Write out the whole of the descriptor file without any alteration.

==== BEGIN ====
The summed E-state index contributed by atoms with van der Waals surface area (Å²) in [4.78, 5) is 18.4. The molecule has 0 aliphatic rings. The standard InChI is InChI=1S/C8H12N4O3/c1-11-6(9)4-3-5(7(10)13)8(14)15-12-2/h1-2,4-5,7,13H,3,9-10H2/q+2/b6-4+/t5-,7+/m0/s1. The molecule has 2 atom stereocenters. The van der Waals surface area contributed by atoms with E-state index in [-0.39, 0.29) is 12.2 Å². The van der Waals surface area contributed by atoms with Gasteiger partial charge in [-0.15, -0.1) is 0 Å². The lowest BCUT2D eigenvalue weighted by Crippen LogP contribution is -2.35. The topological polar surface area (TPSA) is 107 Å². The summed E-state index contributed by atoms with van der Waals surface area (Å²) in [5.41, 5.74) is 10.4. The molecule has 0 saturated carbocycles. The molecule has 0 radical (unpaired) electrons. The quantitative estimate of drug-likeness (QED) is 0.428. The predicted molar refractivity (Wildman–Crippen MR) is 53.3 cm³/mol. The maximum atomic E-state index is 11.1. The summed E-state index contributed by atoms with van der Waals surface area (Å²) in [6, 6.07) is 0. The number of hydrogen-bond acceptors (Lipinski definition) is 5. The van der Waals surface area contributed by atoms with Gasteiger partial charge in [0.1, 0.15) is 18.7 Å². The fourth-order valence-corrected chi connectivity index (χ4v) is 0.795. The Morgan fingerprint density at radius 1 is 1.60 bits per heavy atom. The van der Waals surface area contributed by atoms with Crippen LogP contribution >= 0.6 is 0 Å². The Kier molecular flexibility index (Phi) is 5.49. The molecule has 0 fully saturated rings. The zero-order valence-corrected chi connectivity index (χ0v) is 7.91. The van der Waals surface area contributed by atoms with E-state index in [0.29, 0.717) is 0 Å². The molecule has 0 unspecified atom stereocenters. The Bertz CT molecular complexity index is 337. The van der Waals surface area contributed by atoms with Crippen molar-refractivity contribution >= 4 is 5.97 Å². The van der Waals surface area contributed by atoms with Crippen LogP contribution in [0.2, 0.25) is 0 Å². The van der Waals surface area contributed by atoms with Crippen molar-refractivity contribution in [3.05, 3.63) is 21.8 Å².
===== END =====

The summed E-state index contributed by atoms with van der Waals surface area (Å²) in [4.78, 5) is 18.4. The molecule has 0 aliphatic rings. The standard InChI is InChI=1S/C8H12N4O3/c1-11-6(9)4-3-5(7(10)13)8(14)15-12-2/h1-2,4-5,7,13H,3,9-10H2/q+2/b6-4+/t5-,7+/m0/s1. The molecule has 2 atom stereocenters. The van der Waals surface area contributed by atoms with E-state index in [-0.39, 0.29) is 12.2 Å². The van der Waals surface area contributed by atoms with Gasteiger partial charge in [-0.15, -0.1) is 0 Å². The lowest BCUT2D eigenvalue weighted by Crippen LogP contribution is -2.35. The topological polar surface area (TPSA) is 107 Å². The summed E-state index contributed by atoms with van der Waals surface area (Å²) in [5.41, 5.74) is 10.4. The molecule has 0 saturated carbocycles. The molecule has 0 radical (unpaired) electrons. The quantitative estimate of drug-likeness (QED) is 0.428. The predicted molar refractivity (Wildman–Crippen MR) is 53.3 cm³/mol. The maximum atomic E-state index is 11.1. The summed E-state index contributed by atoms with van der Waals surface area (Å²) in [6, 6.07) is 0. The number of hydrogen-bond acceptors (Lipinski definition) is 5. The van der Waals surface area contributed by atoms with Gasteiger partial charge in [0.1, 0.15) is 18.7 Å². The fourth-order valence-corrected chi connectivity index (χ4v) is 0.795. The Morgan fingerprint density at radius 1 is 1.60 bits per heavy atom. The van der Waals surface area contributed by atoms with Crippen LogP contribution >= 0.6 is 0 Å². The Kier molecular flexibility index (Phi) is 5.49. The molecule has 0 fully saturated rings. The zero-order valence-corrected chi connectivity index (χ0v) is 7.91. The van der Waals surface area contributed by atoms with E-state index in [0.29, 0.717) is 0 Å². The molecule has 0 unspecified atom stereocenters. The Bertz CT molecular complexity index is 337. The van der Waals surface area contributed by atoms with Crippen molar-refractivity contribution >= 4 is 5.97 Å². The van der Waals surface area contributed by atoms with Crippen LogP contribution in [0.2, 0.25) is 0 Å². The van der Waals surface area contributed by atoms with Crippen molar-refractivity contribution in [3.05, 3.63) is 21.8 Å².